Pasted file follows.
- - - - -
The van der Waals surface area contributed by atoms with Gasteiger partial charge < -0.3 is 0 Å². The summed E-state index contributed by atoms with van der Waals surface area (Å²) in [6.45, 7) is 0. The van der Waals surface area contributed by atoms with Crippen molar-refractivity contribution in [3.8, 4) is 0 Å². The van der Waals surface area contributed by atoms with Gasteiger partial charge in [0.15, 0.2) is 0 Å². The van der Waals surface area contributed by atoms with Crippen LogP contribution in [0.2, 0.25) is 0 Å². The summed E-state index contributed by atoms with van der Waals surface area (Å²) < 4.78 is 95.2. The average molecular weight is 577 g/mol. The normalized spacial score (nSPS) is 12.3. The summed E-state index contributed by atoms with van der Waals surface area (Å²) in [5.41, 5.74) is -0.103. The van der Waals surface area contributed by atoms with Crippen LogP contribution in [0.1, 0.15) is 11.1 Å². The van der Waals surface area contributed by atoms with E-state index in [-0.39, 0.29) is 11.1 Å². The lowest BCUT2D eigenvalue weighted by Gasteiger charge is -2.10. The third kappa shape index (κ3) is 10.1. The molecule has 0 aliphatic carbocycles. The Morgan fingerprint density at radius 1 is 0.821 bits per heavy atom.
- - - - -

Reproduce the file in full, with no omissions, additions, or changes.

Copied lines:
The van der Waals surface area contributed by atoms with Gasteiger partial charge < -0.3 is 0 Å². The summed E-state index contributed by atoms with van der Waals surface area (Å²) in [6.45, 7) is 0. The van der Waals surface area contributed by atoms with Crippen molar-refractivity contribution in [3.8, 4) is 0 Å². The van der Waals surface area contributed by atoms with Gasteiger partial charge in [0.15, 0.2) is 0 Å². The van der Waals surface area contributed by atoms with Crippen LogP contribution in [0.2, 0.25) is 0 Å². The summed E-state index contributed by atoms with van der Waals surface area (Å²) < 4.78 is 95.2. The average molecular weight is 577 g/mol. The normalized spacial score (nSPS) is 12.3. The summed E-state index contributed by atoms with van der Waals surface area (Å²) in [5.41, 5.74) is -0.103. The van der Waals surface area contributed by atoms with Crippen LogP contribution in [0.1, 0.15) is 11.1 Å². The van der Waals surface area contributed by atoms with E-state index in [-0.39, 0.29) is 11.1 Å². The lowest BCUT2D eigenvalue weighted by Gasteiger charge is -2.10. The third kappa shape index (κ3) is 10.1. The molecule has 0 aliphatic carbocycles. The Morgan fingerprint density at radius 1 is 0.821 bits per heavy atom.